Hello, everyone! I got around to making a backup of the wiki and running maintenance after not much activity since October. Turns out it's now down to 301 pages, just about where I wanted it. There's more to do, mind: I was asked to make a dedicated book section on the site, which was my plan too for a while now, but other things always seemed more important.
Speaking of which: while games will have to take a backseat here for the rest of the winter, in March Tomb of the Snake will be 6 years old, and it would be nice to give it a third release. Can't say much otherwise, outside of the vague plans outlined before the holidays. So instead, let's see some news from the internet at large:
Last but not least, I have more extended commentary for you about the first entry in a digital archaeology project that just started and will go on for the entire year. Details after the cut.
I failed to announce it the last time, but at the start of 2021 Aaron A. Reed debuted his grand project titled 50 Years of Text Games, and by the time you're reading this, the second article in the series should be out. But I want to talk about the first, covering The Oregon Trail: a seminal game that half a century ago first demonstrated how the already amazing power of written text to unleash out imagination is hugely amplified by the addition of interactivity.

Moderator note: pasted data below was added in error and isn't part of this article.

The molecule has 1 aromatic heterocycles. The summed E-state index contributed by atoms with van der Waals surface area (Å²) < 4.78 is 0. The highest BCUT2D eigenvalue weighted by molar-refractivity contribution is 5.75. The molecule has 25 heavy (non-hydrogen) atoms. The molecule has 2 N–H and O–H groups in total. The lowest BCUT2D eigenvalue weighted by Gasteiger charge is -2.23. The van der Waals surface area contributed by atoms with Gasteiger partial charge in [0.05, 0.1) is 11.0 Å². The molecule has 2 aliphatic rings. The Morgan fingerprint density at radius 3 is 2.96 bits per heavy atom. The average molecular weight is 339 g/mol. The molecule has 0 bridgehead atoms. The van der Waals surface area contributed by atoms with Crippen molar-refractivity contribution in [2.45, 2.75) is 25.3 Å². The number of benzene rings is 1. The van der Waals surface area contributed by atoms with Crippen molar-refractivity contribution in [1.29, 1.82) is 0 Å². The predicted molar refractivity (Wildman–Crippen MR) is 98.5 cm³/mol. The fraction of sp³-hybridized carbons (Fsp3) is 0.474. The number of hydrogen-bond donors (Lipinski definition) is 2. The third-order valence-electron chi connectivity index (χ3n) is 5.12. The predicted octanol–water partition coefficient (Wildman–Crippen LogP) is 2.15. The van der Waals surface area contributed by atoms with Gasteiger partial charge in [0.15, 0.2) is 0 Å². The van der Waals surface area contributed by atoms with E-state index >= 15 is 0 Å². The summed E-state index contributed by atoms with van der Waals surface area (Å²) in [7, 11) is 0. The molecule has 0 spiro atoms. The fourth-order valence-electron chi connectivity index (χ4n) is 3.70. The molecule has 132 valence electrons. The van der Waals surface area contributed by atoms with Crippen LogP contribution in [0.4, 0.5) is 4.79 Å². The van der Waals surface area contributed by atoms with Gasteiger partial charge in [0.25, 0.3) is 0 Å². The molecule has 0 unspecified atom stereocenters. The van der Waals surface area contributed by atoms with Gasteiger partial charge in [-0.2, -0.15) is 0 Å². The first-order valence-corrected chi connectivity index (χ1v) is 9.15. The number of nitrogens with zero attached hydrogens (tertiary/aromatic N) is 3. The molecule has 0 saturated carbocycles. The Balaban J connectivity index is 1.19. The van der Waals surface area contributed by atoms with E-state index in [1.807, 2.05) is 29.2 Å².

Despite never playing Oregon Trail, I somehow managed to independently reinvent the genre a few years ago. Poorly, mind you, except for the theory article I got out of it, and further developed into a new kind of computerized gamebook (that was marginally more successful). It's still highly instructional to note a few historical details:
- how fifty years ago computers were deemed the future of education, and rightly so, only for that idea to die quietly before the 20th century was over;
- how right from the start videogames failed to adequately engage with the treatment of Native Americans by colonists from Europe, and never seemed to learn better;
- how a humble code printout kept on a whim can change the world.
I really need to continue my experiments in this field. Meanwhile, have a great weekend and see you next time.